United States District Court, M.D. Tennessee, Nashville Division
WISCHERMANN PARTNERS, INC., WISCHERMANN HOSPITALITY EMPLOYER LLC Plaintiffs/Counter-Defendants
NASHVILLE HOSPITALITY CAPITAL LLC Defendant/Counter-Plaintiff
BARBARA D. HOLMES UNITED STATES MAGISTRATE JUDGE
pending is the motion filed by Defendant Nashville
Hospitality Capital, LLC for leave to file an amended answer
and counterclaims (Docket No. 53). Plaintiffs filed a
response in opposition (Docket No. 57). Defendant then filed
a motion for leave to file a reply (Docket No. 59).
Defendant's motion for leave to file a reply (Docket No.
59) is GRANTED.
reasons that follow, Defendant's motion for leave to file
an amended complaint and counterclaims (Docket No. 53) is
GRANTED. However, the motion is granted on the express
condition that no further extensions of discovery will be
given as a result of the amended answer and counterclaims. By
separate order, the Court is granting the extensions of
discovery requested by the parties. Any remaining discovery,
including any related to the amended answer and
counterclaims, must be completed within the extended
deadlines, which there is adequate time to do if the parties
focus their attention to this case.
the Court would ordinarily direct the Clerk to file the
amended pleading, because of the volume of the proposed
answer and counterclaims, the Court directs that Defendant
file its amended answer and counterclaims (as found at Docket
No. 53-1) within three (3) business days of the date of entry
of this Order. Plaintiff shall thereafter have fourteen (14)
days from the filing of Defendant's amended answer and
counterclaims to respond to Defendant's counterclaims.
of the Federal Rules of Civil Procedure, which governs the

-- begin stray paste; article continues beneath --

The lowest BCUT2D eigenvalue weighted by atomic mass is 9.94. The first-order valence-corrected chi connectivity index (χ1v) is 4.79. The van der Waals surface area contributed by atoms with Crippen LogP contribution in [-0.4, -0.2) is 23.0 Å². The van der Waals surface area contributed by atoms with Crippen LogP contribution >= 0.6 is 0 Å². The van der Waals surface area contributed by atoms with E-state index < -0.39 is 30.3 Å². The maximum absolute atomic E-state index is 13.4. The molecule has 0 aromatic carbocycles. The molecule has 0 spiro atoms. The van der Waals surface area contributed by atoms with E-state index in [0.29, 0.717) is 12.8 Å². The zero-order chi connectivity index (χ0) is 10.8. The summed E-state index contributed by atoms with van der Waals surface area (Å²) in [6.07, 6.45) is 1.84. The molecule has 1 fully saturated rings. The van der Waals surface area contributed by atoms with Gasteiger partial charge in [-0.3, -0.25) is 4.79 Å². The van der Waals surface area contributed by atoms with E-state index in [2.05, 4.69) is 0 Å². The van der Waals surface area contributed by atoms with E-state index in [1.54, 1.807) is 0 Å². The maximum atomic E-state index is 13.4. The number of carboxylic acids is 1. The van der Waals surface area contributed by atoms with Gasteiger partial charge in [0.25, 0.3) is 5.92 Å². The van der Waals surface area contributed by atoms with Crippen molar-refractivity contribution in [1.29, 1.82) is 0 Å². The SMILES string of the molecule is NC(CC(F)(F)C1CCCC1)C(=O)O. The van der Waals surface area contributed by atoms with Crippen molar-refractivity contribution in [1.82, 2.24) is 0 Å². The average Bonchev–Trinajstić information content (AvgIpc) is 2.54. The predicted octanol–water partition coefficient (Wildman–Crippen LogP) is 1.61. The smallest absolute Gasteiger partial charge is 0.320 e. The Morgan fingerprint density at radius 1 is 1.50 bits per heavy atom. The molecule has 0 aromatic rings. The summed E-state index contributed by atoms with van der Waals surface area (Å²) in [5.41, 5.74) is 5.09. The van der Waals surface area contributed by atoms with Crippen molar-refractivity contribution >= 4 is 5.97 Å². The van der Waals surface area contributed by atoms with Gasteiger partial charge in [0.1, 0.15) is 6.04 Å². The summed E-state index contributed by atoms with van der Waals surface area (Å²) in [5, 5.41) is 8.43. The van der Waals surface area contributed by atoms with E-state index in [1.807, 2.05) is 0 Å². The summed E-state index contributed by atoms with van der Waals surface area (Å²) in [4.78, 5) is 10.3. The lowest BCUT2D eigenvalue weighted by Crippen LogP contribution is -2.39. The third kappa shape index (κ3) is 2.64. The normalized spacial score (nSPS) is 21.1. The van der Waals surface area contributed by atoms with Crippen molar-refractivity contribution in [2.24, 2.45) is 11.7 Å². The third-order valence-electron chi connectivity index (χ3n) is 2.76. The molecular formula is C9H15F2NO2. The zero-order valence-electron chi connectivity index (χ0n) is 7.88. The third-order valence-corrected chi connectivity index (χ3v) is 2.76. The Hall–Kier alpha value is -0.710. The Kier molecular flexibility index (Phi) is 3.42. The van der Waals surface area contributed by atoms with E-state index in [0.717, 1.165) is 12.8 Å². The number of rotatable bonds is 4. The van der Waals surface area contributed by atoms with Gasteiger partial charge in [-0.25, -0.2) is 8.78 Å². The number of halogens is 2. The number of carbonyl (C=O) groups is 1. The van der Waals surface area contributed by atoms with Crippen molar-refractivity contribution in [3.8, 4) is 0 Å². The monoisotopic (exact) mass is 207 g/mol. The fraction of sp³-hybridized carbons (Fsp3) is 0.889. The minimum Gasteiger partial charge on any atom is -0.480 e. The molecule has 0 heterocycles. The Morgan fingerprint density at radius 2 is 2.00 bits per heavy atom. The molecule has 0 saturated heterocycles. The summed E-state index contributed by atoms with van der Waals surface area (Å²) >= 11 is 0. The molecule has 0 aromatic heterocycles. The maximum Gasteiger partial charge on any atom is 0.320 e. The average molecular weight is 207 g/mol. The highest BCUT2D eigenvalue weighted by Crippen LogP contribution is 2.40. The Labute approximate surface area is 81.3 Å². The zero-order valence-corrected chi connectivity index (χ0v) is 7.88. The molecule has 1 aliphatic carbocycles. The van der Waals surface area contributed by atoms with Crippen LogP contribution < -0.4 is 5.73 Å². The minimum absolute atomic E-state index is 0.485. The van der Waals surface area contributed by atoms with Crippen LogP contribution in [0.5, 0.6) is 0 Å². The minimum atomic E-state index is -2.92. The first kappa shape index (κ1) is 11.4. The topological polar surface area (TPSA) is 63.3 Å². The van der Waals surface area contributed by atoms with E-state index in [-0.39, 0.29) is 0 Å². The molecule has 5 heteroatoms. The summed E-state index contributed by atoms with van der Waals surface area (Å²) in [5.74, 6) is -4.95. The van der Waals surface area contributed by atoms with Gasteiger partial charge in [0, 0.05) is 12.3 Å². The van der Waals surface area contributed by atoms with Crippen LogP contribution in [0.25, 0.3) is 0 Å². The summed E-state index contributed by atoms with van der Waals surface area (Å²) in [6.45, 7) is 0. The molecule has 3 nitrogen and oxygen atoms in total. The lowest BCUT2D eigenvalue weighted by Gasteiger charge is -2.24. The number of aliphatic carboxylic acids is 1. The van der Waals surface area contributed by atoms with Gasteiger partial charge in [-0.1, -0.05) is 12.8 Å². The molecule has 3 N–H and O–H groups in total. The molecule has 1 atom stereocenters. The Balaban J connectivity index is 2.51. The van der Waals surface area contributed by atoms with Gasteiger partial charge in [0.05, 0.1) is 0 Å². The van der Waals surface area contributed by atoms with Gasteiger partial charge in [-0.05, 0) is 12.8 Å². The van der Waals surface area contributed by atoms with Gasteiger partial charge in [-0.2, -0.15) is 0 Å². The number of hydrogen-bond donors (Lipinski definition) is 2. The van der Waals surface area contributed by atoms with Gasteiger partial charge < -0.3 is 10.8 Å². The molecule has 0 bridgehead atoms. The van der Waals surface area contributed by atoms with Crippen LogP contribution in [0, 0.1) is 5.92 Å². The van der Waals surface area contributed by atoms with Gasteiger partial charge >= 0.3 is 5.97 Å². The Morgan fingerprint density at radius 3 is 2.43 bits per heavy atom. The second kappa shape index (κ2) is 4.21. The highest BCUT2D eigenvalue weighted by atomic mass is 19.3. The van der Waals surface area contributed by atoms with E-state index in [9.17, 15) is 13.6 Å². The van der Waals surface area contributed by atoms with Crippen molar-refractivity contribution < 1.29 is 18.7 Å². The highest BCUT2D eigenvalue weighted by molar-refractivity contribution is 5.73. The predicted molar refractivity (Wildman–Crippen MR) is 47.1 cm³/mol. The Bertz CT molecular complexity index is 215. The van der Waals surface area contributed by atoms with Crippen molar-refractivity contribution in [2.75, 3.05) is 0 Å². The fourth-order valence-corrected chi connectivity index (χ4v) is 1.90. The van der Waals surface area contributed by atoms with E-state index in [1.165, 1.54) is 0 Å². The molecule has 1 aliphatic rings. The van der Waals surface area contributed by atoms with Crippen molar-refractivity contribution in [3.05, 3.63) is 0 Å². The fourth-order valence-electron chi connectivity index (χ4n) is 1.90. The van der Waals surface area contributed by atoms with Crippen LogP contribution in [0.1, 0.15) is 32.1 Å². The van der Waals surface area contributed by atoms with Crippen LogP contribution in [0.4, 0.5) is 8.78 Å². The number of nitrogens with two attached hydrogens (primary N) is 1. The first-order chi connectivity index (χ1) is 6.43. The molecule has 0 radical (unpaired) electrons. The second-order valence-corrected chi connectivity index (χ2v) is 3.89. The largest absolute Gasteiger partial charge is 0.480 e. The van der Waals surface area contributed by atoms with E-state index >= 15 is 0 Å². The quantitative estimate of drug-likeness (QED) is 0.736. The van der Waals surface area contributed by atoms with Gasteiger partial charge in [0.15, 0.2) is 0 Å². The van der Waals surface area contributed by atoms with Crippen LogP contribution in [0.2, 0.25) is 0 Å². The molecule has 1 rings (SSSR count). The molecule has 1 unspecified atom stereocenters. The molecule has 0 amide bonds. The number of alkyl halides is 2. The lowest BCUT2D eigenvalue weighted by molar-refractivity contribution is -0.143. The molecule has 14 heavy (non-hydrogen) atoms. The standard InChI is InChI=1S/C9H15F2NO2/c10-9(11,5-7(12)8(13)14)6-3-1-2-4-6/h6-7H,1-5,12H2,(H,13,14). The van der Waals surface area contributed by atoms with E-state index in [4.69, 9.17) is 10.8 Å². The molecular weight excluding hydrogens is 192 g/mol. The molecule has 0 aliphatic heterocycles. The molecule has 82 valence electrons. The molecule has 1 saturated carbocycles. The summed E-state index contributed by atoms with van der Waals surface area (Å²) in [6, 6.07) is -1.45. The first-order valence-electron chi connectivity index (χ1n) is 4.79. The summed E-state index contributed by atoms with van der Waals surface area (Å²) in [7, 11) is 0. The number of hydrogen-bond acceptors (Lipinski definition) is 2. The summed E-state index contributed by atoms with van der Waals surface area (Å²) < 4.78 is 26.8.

Court's consideration of the pending motion, states that
leave to amend a pleading should be “freely given when
justice so requires.” Fed.R.Civ.P. 15(a). The reason
behind such policy is “to reinforce the principle that
cases ‘should be tried on their merits rather than the
technicalities of pleadings.'” Moore v. City of
Paducah, 790 F.2d 557, 559 (6th Cir. 1986) (quoting
Tefft v. Seward, 689 F.2d 637, 639 (6th Cir. 1982)).
However, the Supreme Court has indicated that while the
moving party “ought to be afforded an opportunity to
test [its] claim on the merits, ” one or more of the
following conditions may negate this directive: undue delay,
bad faith, dilatory motive, repeated failure to cure
deficiencies by previous amendments, undue prejudice to the
opposing party, or futility of the proposed amendment.
Foman v. Davis, 371 U.S. 178, 182, 83 S.Ct. 227,
230, 9 L.Ed.2d 222 (1962). Nevertheless, the determination as
to whether justice requires permission to amend the pleading
is within the district court's “sound
discretion.” Moore, 790 F.2d at 559 (internal
crux of Plaintiffs' opposition focuses solely on the
purported futility of Defendant's proposed claims against
Paul Wischermann individually. The Sixth Circuit has made
clear that any analysis of the futility of proposed
amendments is equivalent to the analysis undertaken as part
of a Rule 12(b)(6) motion. See Rose v. Hartford